Richard Feynman was born May 11, 1918, in Queens, NY. His IQ was nothing extraordinary, but at age 15, he taught himself Trigonometry, Advanced Algebra, Infinite Series, Analytic Geometry, and both differential and integral calculus. He applied to Columbia for college but was refused because of a quota they had of Jewish Students. Instead, he attended MIT, where he studied Physics. Before he even graduated, he had already published two papers in Physics journals, and his paper on Cosmic Rays was even quoted by one of the great physicists of the day, Werner Heisenberg. All this before he got his degree.

After the Japanese bombed Pearl Harbor, was recruited to Los Alamos to work on Uranium enrichment for what would become the Manhattan Project. I got to meet Feynman years later when he was a dinner guest at my student house at Caltech (where he was teaching at the time).

Richard-Feynman-KF012575-Corbis-1725x810_26895One of the many stories he told us was about how bad the security was at Los Alamos. The whole base was surrounded by a fence with barbed wire. Unfortunately, there was a big, gaping hole in the fence that virtually everyone, except for the MPs knew about. Being a practical joker, he decided to illustrate the vulnerability by playing a joke on them. He would sign out to leave the base, sneak back in through the hole in the fence, and then immediately sign out again. He repeated this until the MPs figured out that something was wrong, and only then did he explain the problem.

feynman-letter-to-wifeAnother story he told was with regards to the safes that all of the higher ups had in their offices to store classified documents. One thing he noticed was that nearly everyone when they received a safe, would leave the combination at the default setting, which would usually be 0-0-0.  Also, one other vulnerability he found was that people would always leave their safes open while they were in the office. What most people did not know was that Feynman’s father had been a locksmith so he had picked up a whole lot about locks of all kinds while he was growing up. One thing he could easily do is to look at the open safe and be able to tell immediately what the combination was.  So, of course, instead of telling people about the vulnerability, he played another little joke on them – leaving notes in the sealed safes with the message, “Guess Who?”.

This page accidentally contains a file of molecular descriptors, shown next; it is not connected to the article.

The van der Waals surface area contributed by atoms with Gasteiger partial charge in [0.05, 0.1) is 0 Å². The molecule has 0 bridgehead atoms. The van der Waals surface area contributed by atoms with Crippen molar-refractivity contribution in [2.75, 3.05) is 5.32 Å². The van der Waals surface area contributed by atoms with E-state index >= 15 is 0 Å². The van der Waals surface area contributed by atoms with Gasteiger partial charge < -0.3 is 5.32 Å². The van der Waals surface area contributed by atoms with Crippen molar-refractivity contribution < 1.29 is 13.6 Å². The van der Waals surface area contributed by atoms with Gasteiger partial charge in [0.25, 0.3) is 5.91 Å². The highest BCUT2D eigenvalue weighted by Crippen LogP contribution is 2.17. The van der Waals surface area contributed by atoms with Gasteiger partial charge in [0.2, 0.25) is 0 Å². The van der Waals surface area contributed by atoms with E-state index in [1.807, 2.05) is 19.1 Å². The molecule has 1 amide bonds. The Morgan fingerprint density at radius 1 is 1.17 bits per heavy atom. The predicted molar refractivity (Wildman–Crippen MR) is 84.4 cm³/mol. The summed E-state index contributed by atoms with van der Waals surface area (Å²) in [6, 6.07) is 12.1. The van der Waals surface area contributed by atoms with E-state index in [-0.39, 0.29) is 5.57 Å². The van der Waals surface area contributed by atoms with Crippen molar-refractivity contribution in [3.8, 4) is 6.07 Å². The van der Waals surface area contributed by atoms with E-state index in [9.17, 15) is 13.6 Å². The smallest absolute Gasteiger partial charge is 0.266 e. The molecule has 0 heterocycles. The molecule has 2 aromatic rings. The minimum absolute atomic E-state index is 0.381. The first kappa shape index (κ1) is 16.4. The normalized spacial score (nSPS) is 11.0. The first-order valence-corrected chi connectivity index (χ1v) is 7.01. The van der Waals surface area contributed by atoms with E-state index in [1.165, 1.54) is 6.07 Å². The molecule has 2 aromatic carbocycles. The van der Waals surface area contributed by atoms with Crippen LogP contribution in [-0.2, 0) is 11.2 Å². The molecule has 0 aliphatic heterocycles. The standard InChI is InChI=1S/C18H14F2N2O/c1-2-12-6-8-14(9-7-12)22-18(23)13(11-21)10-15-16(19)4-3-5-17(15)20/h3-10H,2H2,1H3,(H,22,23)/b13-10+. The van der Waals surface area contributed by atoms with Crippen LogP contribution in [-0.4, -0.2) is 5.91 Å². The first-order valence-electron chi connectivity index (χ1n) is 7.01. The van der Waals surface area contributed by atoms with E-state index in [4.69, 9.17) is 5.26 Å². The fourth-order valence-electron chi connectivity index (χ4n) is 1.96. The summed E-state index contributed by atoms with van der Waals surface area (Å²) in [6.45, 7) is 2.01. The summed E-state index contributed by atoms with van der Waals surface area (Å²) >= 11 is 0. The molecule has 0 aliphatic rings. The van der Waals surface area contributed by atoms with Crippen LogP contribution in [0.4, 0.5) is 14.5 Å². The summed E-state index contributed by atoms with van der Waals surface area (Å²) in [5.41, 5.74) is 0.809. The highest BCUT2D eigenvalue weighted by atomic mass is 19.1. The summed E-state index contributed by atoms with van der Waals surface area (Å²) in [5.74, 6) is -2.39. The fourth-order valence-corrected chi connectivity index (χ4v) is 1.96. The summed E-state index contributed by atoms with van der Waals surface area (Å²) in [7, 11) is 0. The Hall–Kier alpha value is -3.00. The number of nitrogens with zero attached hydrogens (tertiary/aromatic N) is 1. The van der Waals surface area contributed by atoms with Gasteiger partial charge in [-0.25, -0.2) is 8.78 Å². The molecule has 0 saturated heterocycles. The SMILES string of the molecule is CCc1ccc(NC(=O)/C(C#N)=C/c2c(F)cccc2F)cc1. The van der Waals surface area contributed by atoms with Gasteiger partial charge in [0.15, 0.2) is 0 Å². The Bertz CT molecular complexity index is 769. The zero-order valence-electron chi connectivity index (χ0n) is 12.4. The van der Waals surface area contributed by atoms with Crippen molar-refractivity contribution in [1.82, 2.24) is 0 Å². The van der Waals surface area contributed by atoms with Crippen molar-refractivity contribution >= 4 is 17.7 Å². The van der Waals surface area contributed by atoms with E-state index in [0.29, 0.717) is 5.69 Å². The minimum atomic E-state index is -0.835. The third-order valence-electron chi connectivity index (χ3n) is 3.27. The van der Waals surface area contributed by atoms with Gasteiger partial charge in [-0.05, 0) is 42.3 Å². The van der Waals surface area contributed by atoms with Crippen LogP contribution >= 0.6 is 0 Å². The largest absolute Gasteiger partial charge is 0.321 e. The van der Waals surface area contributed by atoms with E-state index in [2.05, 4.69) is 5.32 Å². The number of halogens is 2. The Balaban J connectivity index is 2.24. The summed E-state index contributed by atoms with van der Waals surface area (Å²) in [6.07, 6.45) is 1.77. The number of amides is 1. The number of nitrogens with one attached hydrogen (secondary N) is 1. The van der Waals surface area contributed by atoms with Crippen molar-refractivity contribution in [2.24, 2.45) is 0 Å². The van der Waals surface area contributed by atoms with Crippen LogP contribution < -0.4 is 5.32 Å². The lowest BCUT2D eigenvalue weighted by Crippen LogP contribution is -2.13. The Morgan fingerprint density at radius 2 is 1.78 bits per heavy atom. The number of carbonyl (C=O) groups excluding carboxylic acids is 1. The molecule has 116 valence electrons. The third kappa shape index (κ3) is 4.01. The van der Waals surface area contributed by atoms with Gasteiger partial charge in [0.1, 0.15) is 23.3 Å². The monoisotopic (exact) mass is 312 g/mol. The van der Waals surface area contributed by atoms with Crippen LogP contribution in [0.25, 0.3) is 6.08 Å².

Newcomers to Los Alamos would quite often, late at night, hear the pounding of bongo drums coming from the desert. Such people would always ask about that, and the response would usually be “Oh that’s just crazy Feynman”.

large_pwADoLVt7sO79V9HtTUKLNSPTEtIf you want to hear more stories about Feynman, you can read the first half of his Autobiography, Surely You’re Joking Mr. Feynman (Adventures of a Curious Character), it’s sequel What do you Care What Other People Think, or see the film “Infinity”, in which he and his wife were played by Matthew Broderick and Patricia Arquette – it tells about his experiences at Los Alamos, and about the relationship with his wife, who was dying of Tuberculosis while he was working there. Or, if you want, I can tell you more stories next time.”

Soul Music by Terry Pratchett

20130205-135717Book 16 in Terry Pratchett’s Discworld series tells the story of what happens when Rock and Roll music and culture leaks into the Discworld dimension and causes all sorts of mayhem. The novel is similar in concept to his 10th novel, Moving Pictures, which involved Hollywood movie culture.